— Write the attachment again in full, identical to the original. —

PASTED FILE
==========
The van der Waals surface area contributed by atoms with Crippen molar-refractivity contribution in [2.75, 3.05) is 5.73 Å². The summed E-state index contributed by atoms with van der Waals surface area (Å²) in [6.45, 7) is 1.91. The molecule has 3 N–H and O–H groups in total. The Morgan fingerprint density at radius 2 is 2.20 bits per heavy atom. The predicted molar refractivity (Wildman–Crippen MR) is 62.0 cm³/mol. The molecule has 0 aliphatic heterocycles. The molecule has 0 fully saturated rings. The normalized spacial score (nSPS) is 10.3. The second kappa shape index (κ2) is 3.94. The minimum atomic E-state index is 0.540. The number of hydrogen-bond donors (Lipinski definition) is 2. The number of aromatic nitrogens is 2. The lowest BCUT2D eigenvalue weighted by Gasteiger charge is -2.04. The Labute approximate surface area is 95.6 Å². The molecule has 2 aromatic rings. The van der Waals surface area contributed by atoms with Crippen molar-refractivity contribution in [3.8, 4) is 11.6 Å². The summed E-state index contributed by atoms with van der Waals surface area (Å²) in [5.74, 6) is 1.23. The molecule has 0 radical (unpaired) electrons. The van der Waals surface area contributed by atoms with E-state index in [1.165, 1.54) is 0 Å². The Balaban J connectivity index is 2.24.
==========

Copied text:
The van der Waals surface area contributed by atoms with Crippen molar-refractivity contribution in [2.75, 3.05) is 5.73 Å². The summed E-state index contributed by atoms with van der Waals surface area (Å²) in [6.45, 7) is 1.91. The molecule has 3 N–H and O–H groups in total. The Morgan fingerprint density at radius 2 is 2.20 bits per heavy atom. The predicted molar refractivity (Wildman–Crippen MR) is 62.0 cm³/mol. The molecule has 0 aliphatic heterocycles. The molecule has 0 fully saturated rings. The normalized spacial score (nSPS) is 10.3. The second kappa shape index (κ2) is 3.94. The minimum atomic E-state index is 0.540. The number of hydrogen-bond donors (Lipinski definition) is 2. The number of aromatic nitrogens is 2. The lowest BCUT2D eigenvalue weighted by Gasteiger charge is -2.04. The Labute approximate surface area is 95.6 Å². The molecule has 2 aromatic rings. The van der Waals surface area contributed by atoms with Crippen molar-refractivity contribution in [3.8, 4) is 11.6 Å². The summed E-state index contributed by atoms with van der Waals surface area (Å²) in [5.74, 6) is 1.23. The molecule has 0 radical (unpaired) electrons. The van der Waals surface area contributed by atoms with E-state index in [1.165, 1.54) is 0 Å². The Balaban J connectivity index is 2.24.